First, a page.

The Effect of Different Light Colours on Plant Growth
Dianne R. Calub
Marshela Alpha B. Gesmundo
Prof. Jayson Antonio
January 04, 2012
The goal of this study is to learn how the colour of light affects photosynthesis, to identify the effects of different coloured lights on plant growth, and to identify the potential use of different light colours as a growth regulator.
An experiment was performed with the help of 7 students. Mustard sprouts were used as the experimental subjects. The current measures of the mustard sprouts and the different colours of cellophanes were the independent variables. The 20 dependent measures are grouped according to what colour of cellophane was used to cover the box where it is planted.
The results of this study showed that the mustard sprouts that were exposed in orange and green lights have slow development while the sprouts under red and blue light showed rapid development. Therefore, this study strongly suggests that orange and green light should not be used for growing plants under light. On the other hand, in order to obtain the optimum growth or development of the plant, red and blue lights are more efficient to use. Although the suggested colours of light represents a higher probability of rapid plant growth, it still depends on the type and system of the plant if it will react on the red and blue coloured light.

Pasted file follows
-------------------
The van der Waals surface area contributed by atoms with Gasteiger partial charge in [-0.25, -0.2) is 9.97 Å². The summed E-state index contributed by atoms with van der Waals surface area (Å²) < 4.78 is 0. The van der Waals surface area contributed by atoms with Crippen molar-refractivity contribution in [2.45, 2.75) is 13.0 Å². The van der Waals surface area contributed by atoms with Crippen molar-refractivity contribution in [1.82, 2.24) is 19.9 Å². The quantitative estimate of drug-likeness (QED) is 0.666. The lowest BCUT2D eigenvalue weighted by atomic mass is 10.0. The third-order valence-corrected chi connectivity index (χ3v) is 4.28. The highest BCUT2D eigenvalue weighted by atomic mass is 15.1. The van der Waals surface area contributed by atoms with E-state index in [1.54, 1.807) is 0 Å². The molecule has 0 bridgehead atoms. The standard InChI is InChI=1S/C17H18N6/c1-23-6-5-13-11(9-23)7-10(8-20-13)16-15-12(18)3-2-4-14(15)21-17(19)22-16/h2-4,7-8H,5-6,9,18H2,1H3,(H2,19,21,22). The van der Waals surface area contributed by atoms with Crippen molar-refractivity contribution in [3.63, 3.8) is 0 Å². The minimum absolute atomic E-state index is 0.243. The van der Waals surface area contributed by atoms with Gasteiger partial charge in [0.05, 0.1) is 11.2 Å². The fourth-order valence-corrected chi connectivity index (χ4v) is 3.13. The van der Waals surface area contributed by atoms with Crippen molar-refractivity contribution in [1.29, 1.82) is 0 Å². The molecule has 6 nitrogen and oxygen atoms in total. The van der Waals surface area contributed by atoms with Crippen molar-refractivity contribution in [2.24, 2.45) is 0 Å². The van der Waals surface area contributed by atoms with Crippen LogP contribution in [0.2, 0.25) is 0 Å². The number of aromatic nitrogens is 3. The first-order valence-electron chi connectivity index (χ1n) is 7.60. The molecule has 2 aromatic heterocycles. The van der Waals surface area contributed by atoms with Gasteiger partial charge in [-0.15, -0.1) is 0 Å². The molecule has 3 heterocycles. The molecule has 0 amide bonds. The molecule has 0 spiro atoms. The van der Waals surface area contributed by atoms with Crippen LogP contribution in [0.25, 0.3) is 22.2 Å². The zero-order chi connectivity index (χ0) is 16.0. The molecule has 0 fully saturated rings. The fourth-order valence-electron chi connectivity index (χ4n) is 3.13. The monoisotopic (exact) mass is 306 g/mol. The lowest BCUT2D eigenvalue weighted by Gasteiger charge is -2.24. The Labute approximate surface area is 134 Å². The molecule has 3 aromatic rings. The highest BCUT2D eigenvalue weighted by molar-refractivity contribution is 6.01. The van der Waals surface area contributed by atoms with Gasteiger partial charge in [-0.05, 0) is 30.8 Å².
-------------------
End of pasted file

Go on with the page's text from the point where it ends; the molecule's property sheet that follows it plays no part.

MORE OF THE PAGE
Light is a factor required in order that photosynthesis can occur. In any series of chemical reactions where one substance combines with another to form a longer compound, energy is needed to fuel the reactions. Energy for photosynthesis is provided by light from the sun or from artificial lamps. As with carbon dioxide, the amount of light energy present is important in determining the rate of photosynthesis – simply, the more light or greater luminance absorbed by the plant, the more photosynthesis can take place.
Please join StudyMode to read the full document